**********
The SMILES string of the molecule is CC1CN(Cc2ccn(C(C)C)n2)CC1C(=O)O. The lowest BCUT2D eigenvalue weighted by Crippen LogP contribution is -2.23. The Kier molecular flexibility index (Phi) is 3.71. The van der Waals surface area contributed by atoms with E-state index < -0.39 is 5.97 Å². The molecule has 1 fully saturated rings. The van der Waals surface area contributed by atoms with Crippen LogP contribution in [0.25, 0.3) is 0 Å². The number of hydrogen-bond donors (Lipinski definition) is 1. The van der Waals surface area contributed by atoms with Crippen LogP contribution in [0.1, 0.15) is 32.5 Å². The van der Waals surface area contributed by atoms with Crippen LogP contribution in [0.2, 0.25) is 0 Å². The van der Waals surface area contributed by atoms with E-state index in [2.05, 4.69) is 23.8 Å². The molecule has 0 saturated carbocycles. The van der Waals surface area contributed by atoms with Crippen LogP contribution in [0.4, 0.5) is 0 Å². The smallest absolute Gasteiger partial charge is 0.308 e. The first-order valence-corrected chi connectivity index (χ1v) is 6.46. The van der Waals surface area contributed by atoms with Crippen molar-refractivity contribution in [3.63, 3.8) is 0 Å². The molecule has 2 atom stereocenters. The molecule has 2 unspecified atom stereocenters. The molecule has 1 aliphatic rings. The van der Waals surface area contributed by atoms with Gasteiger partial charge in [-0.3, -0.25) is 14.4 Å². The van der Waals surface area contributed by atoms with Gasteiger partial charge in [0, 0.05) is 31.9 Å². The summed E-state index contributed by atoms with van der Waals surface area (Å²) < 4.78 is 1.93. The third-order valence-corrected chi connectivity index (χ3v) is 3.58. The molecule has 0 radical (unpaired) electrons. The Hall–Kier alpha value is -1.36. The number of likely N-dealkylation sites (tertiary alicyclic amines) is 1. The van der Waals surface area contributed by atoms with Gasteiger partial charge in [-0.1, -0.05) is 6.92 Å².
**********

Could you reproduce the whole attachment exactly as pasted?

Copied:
The SMILES string of the molecule is CC1CN(Cc2ccn(C(C)C)n2)CC1C(=O)O. The lowest BCUT2D eigenvalue weighted by Crippen LogP contribution is -2.23. The Kier molecular flexibility index (Phi) is 3.71. The van der Waals surface area contributed by atoms with E-state index < -0.39 is 5.97 Å². The molecule has 1 fully saturated rings. The van der Waals surface area contributed by atoms with Crippen LogP contribution in [0.25, 0.3) is 0 Å². The number of hydrogen-bond donors (Lipinski definition) is 1. The van der Waals surface area contributed by atoms with Crippen LogP contribution in [0.1, 0.15) is 32.5 Å². The van der Waals surface area contributed by atoms with Crippen LogP contribution in [0.2, 0.25) is 0 Å². The van der Waals surface area contributed by atoms with E-state index in [2.05, 4.69) is 23.8 Å². The molecule has 0 saturated carbocycles. The van der Waals surface area contributed by atoms with Crippen LogP contribution in [0.4, 0.5) is 0 Å². The smallest absolute Gasteiger partial charge is 0.308 e. The first-order valence-corrected chi connectivity index (χ1v) is 6.46. The van der Waals surface area contributed by atoms with Crippen molar-refractivity contribution in [3.63, 3.8) is 0 Å². The molecule has 2 atom stereocenters. The molecule has 2 unspecified atom stereocenters. The molecule has 1 aliphatic rings. The van der Waals surface area contributed by atoms with Gasteiger partial charge in [-0.3, -0.25) is 14.4 Å². The van der Waals surface area contributed by atoms with Gasteiger partial charge in [0, 0.05) is 31.9 Å². The summed E-state index contributed by atoms with van der Waals surface area (Å²) < 4.78 is 1.93. The third-order valence-corrected chi connectivity index (χ3v) is 3.58. The molecule has 0 radical (unpaired) electrons. The Hall–Kier alpha value is -1.36. The number of likely N-dealkylation sites (tertiary alicyclic amines) is 1. The van der Waals surface area contributed by atoms with Gasteiger partial charge in [-0.1, -0.05) is 6.92 Å².